Sarsia spp.
Phylum Cnidaria / Class Hydrozoa / Order Anthomedusae / Family Corynidae
Hydromedusa, Sarsia, Order Anthomedusae, Puget Sound WA, Pacific Ocean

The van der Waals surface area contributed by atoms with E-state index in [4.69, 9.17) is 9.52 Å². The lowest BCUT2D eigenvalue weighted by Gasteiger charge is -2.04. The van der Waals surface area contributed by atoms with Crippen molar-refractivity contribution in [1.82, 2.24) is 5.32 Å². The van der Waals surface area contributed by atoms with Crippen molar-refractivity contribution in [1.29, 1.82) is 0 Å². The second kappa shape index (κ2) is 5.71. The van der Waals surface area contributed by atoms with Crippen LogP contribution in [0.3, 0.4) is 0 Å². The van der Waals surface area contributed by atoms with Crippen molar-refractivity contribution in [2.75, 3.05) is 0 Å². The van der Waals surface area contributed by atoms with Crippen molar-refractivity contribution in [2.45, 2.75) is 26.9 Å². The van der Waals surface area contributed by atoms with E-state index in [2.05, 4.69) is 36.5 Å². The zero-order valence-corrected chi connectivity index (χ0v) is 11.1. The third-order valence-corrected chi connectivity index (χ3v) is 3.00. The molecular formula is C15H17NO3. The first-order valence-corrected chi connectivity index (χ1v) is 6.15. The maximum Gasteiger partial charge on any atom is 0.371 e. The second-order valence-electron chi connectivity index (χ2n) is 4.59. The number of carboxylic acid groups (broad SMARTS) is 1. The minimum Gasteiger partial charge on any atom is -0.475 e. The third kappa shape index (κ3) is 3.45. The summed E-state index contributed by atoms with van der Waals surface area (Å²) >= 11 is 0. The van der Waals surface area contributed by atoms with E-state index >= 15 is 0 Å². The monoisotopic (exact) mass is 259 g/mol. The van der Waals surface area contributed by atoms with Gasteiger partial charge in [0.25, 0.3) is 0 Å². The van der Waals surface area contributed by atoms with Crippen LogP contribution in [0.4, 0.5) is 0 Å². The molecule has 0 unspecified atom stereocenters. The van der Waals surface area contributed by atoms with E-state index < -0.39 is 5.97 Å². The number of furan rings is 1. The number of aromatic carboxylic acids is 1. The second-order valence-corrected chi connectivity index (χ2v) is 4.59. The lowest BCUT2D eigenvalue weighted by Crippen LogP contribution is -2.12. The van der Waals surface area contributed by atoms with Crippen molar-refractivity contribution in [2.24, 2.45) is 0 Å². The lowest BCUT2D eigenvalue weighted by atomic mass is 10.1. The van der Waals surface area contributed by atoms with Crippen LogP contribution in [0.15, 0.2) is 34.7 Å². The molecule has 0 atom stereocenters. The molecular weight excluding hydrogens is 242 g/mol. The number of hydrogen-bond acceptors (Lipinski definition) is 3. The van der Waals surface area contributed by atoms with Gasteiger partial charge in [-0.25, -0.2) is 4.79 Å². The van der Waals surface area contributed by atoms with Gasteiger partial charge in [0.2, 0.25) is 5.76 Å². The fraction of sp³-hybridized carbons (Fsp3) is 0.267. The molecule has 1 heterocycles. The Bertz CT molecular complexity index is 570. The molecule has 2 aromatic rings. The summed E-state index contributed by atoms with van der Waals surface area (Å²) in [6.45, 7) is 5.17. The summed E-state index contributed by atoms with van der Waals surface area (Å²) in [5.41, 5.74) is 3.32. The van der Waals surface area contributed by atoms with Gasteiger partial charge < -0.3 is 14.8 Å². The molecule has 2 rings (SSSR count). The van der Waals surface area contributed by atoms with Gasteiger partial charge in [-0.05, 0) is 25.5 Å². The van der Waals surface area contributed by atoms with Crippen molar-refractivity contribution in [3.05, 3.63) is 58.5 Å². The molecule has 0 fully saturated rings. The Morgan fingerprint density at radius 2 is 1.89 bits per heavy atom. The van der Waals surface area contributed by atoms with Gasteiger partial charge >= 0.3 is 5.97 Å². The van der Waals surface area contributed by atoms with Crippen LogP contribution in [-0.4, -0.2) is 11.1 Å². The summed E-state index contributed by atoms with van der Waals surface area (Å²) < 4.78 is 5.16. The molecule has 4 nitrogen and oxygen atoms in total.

This tiny hydromedusa is not much for size, with a bell height of only 6 to 20 mm. It is fairly easy to distinguish from other types of jellies, but several very similar species of Sarsia may coexist in an area. Even specialists have difficulty trying to identify the different species. The bell is marked by 4 narrow radial canals and 4 tentacles. At the base of each tentacle is an easily seen ocellus. The manubrium is relatively long and surrounded by gonad tissue. The bell is transparent and colorless, but other parts of the body may have tinges of red, green, blue or orange. Sarsia tend to hang motionless with tentacles extended to prey on small planktonic crustaceans. Hydroids form distinctive colonies during the spring in harbors, on floats and in rocky areas. Sarsia is found from central California to the Bering Sea, but is not particularly common in the southern part of the range. Farther north it can be very abundant in nearshore surface waters from spring through fall.


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